So there is indeed a case for religion to answer when it comes to violence. But what is often left out of such discussions is religion’s extraordinary capacity in the opposite direction – to promote and build peace, reconciliation, understanding and generosity.

The sociologists, political scientists, historians, theologians and others who have written since 9/11 attacking religion as violent just pretend this difficulty does not exist. Then they claim religion is prone to violence because it is absolutist, divisive, and/or irrational. They ignore overwhelming evidence that secular ideologies and institutions can be just as absolutist, divisive or irrational.

But when they try to separate secular from religious violence, they refute their own distinctions. Marty lists five “features” of a religion, and then shows how politics shares all five: both focus our ultimate concern, both build community, both appeal to myth and symbol (for example, national flags, war memorials), both use rites and ceremonies and both demand certain behaviours. In showing how closely intertwined the two are, Marty ends up demolishing any theoretical basis for separating them.

When it comes to violence, secular religions such as nationalism or ethnicity (think Rwanda or Yugoslavia in the 1990s) have hands as bloody as any religion. How many Christians would be willing to kill for their faith? How many would be willing to kill for their country? Surveys in America show that the nation-state attracts far more absolutist fervour than Christianity. Many Christians there endorse slaughter on behalf of the nation.

Religion is about relationships, and so is solving problems of violence.

If this myth about religious violence is incoherent, why is it so widely believed? Because it’s so useful. In domestic politics, it helps silence religious believers, who are told their faith is a private matter and must be kept out of politics. In foreign politics, the myth helps reinforce and justify Western attitudes, especially towards Muslims. It enables us to demonise Muslims as primitives unable to separate religion and politics, thus cementing the “us and them” attitude and letting the West sanitise its own actions.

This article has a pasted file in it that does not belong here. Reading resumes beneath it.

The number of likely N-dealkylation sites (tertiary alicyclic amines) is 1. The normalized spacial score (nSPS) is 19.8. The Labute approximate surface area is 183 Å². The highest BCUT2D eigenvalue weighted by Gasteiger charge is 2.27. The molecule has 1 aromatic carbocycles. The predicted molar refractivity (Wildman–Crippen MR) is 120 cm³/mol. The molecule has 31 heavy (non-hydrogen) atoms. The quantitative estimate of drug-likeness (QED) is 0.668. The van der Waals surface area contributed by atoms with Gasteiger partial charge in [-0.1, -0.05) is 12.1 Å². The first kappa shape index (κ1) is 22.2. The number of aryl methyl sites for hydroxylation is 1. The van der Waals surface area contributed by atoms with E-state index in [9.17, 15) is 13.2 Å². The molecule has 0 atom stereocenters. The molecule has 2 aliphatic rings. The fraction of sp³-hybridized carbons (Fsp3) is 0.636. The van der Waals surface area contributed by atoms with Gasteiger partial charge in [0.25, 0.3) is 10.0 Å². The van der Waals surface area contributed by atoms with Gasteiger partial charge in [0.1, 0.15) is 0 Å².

So there is indeed a case for religion to answer when it comes to violence. But what is often left out of such discussions is religion’s extraordinary capacity in the opposite direction – to promote and build peace, reconciliation, understanding and generosity.

Christ’s teachings about loving our enemies, doing good to those who hate us and turning the other cheek are profoundly counter-intuitive, but they have changed the world. They provide an aspiration and a praxis.

Archbishop Desmond Tutu demonstrates religion’s capacity to promote reconciliation.

Archbishop Desmond Tutu demonstrates religion’s capacity to promote reconciliation. Jmquez1 License

A prime example is South Africa, which could have easily degenerated into sanguinary civil war after the end of apartheid. Instead, motivated by their profound personal faith, President Nelson Mandela and Archbishop Desmond Tutu gave the nation its Truth and Reconciliation Commission.

Lisa Schirch, a US professor of peacebuilding, has written that the commission “successfully guided South Africa through the perilous post-war context and created an atmosphere safe enough for perpetrators to ‘confess’ the truth of their crimes in exchange for amnesty”. It also limited the sporadic outbreaks of “street justice”.

“Religious leaders hold a tremendous ability to influence people through moral language that resonates with people’s basic values. In South Africa, the call for people to reconcile became a surround-sound campaign, with preachers linking faith with political transition every week and on radio stations across the country. … In many ways Christianity infused the entire TRC process.”

Religion is about relationships, and so is solving problems of violence. One thing Christians know is that “peacemakers who sow in peace reap a harvest of righteousness.” (James 3:18)

Barney Zwartz is a Senior Fellow of the Centre for Public Christianity.